I reached out to a former fitness coach I once used. We stopped working together because there were some changes in the small neighborhood, private gym where we met. However, we have kept in contact via social media.
With the whole COVID mess, he had started providing virtual coaching options. Recently, he had started a new program for people over 40. In fact, in one of his recent vlogs, he confessed to feeling he had failed many of his former clients. Why?
Because he said he had been teaching old methods of severe dieting (keto, paleo, etc.) while performing strenuous workouts, damaging muscles, bones, and joints. But it was textbook teaching according to most of the mainstream gurus of the day.
As I watched his videos I realized he was even looking more lean and cut than before. When I had first met him, he had been in reasonably good shape but had a bit of heft to him, more like a linebacker than a swimmer. I just figured that was a solid mass. But now, I could see the new change, even in him.
He went further in his new message to describe a new discovery involving intermittent fasting. He calls it “flex fasting”. No severe changes to intake, just the window of time in which food is consumed. He couples this with a workout program using nothing more than small dumbbells’ (10 lbs to start). The dumbbells’ along with your own body weigh provides enough resistance to drive the effort.
As I am publishing this, I have already been on the program about 12 days, following the fasting windows faithfully. No other changes to food consumption.
We’ve done 6 workouts. Yes, I am sore in places that haven’t been sore in a while, but nothing is strained or pulled. More importantly, I’ve already lost 4 lbs; roughly 25% of my COVID gain. I like those kinds of numbers. It’s been gradual but rewarding.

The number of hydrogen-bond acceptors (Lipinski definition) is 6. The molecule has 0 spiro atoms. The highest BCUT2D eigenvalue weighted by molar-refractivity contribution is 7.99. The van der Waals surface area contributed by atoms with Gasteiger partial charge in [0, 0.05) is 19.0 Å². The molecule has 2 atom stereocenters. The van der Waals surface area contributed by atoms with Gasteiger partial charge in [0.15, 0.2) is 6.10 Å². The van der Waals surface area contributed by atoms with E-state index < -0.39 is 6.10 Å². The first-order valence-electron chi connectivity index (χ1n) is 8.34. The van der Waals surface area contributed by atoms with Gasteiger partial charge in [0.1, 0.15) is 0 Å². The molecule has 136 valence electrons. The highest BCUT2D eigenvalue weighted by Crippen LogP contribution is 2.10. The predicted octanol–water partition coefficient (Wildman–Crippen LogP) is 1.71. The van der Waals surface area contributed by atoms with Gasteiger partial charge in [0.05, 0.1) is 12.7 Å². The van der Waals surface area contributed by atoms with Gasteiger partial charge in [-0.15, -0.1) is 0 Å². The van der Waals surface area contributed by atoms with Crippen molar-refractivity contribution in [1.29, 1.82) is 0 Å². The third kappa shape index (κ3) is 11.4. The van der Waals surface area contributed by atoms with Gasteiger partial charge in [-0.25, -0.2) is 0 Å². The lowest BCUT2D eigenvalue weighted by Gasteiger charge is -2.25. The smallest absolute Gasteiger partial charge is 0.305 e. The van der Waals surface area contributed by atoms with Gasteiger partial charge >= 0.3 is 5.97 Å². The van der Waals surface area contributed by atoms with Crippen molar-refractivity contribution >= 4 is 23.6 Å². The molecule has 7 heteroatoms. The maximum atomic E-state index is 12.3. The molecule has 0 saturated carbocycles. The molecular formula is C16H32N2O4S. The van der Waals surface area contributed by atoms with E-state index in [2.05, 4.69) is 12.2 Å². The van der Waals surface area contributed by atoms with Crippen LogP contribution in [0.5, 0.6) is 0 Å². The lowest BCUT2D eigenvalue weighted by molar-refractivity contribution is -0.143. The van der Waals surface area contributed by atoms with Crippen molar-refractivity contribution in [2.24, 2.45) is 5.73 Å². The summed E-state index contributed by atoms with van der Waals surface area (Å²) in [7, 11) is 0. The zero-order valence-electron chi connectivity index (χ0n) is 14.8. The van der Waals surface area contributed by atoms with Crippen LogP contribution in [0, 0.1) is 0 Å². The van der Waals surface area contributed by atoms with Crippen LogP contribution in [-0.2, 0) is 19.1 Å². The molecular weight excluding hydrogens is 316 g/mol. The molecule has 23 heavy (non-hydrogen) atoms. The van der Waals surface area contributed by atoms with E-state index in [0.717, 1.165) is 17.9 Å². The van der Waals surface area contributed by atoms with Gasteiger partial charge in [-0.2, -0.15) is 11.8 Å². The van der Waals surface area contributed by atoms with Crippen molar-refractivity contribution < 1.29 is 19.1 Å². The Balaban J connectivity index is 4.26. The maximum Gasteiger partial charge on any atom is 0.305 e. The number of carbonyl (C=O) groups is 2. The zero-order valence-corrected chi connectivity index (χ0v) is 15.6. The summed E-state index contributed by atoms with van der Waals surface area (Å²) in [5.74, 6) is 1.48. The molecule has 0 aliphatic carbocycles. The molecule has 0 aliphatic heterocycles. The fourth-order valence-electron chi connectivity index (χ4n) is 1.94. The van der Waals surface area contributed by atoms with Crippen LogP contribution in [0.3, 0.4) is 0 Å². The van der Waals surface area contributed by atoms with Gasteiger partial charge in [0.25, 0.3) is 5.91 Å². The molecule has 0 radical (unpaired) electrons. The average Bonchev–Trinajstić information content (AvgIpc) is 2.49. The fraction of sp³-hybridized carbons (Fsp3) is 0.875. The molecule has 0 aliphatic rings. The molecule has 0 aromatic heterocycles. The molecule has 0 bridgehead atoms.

Plus I am not agonizing over calorie counting, unit tracking, meal planning etc. Neither my wife nor I like cooking, so we ‘assemble’ (her words). We actually eat a reasonably healthy diet, but I am sure it could use some work. More on this later.
A key element in any change management is accountability. If we’ve worked together, you know we’ve talked about that. So I write this article now to establish my own network of accountability partners. There are more than 200,000 of you in the audience where this blog posts, so I am sure I will connect with many of you.
I’m going to post an occasional status update. But I intend to get rid of the entire COVID gain plus some. I’m 6’3′ so my better weight should be around 215 max. I have a ways to go. More importantly, I want to make this a lasting lifestyle change for me, not just a single achievement.
So there, I said it. That’s my vision. Now I ask you guys to hold me accountable.
For more on my coaching visit my website or check out my podcasts. If you own your business but have gotten tired of networking groups and roundtables, think about hiring your own advisor; something like your personal board member. I’d like to share with you how other business owners have benefitted from my advisory services.